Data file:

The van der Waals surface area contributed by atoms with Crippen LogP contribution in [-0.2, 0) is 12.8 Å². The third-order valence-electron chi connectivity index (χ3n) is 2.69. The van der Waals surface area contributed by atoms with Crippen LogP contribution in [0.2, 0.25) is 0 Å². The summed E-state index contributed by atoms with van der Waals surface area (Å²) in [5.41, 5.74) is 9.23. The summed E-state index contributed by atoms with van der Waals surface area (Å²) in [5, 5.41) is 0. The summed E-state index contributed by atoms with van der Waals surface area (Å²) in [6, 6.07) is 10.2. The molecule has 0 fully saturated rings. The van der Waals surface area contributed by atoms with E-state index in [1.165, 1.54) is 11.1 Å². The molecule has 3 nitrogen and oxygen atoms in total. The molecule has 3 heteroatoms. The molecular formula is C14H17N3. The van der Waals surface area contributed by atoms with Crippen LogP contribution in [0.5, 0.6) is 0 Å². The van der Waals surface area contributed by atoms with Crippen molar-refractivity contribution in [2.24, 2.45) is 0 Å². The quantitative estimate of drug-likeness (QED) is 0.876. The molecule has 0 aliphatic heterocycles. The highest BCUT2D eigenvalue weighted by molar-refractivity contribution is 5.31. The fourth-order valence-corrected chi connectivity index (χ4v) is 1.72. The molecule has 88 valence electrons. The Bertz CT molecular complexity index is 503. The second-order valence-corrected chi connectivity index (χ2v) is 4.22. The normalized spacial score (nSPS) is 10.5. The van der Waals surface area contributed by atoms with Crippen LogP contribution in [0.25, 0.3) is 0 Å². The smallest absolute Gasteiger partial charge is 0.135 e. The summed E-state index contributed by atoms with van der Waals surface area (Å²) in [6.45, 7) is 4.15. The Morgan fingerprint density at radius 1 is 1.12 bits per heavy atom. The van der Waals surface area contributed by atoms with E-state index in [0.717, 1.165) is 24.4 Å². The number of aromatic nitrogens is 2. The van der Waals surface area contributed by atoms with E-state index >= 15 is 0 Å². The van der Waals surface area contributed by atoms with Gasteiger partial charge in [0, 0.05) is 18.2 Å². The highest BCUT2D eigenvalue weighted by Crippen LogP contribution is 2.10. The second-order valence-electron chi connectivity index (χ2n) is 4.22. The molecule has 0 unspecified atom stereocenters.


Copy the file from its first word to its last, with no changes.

The van der Waals surface area contributed by atoms with Crippen LogP contribution in [-0.2, 0) is 12.8 Å². The third-order valence-electron chi connectivity index (χ3n) is 2.69. The van der Waals surface area contributed by atoms with Crippen LogP contribution in [0.2, 0.25) is 0 Å². The summed E-state index contributed by atoms with van der Waals surface area (Å²) in [5.41, 5.74) is 9.23. The summed E-state index contributed by atoms with van der Waals surface area (Å²) in [5, 5.41) is 0. The summed E-state index contributed by atoms with van der Waals surface area (Å²) in [6, 6.07) is 10.2. The molecule has 0 fully saturated rings. The van der Waals surface area contributed by atoms with E-state index in [1.165, 1.54) is 11.1 Å². The molecule has 3 nitrogen and oxygen atoms in total. The molecule has 3 heteroatoms. The molecular formula is C14H17N3. The van der Waals surface area contributed by atoms with Crippen LogP contribution in [0.5, 0.6) is 0 Å². The van der Waals surface area contributed by atoms with Crippen molar-refractivity contribution in [2.24, 2.45) is 0 Å². The quantitative estimate of drug-likeness (QED) is 0.876. The molecule has 0 aliphatic heterocycles. The highest BCUT2D eigenvalue weighted by molar-refractivity contribution is 5.31. The fourth-order valence-corrected chi connectivity index (χ4v) is 1.72. The molecule has 88 valence electrons. The Bertz CT molecular complexity index is 503. The second-order valence-corrected chi connectivity index (χ2v) is 4.22. The normalized spacial score (nSPS) is 10.5. The van der Waals surface area contributed by atoms with Crippen LogP contribution in [0.25, 0.3) is 0 Å². The smallest absolute Gasteiger partial charge is 0.135 e. The summed E-state index contributed by atoms with van der Waals surface area (Å²) in [6.45, 7) is 4.15. The Morgan fingerprint density at radius 1 is 1.12 bits per heavy atom. The van der Waals surface area contributed by atoms with E-state index in [0.717, 1.165) is 24.4 Å². The number of aromatic nitrogens is 2. The van der Waals surface area contributed by atoms with E-state index >= 15 is 0 Å². The van der Waals surface area contributed by atoms with Gasteiger partial charge in [0, 0.05) is 18.2 Å². The highest BCUT2D eigenvalue weighted by Crippen LogP contribution is 2.10. The second-order valence-electron chi connectivity index (χ2n) is 4.22. The molecule has 0 unspecified atom stereocenters.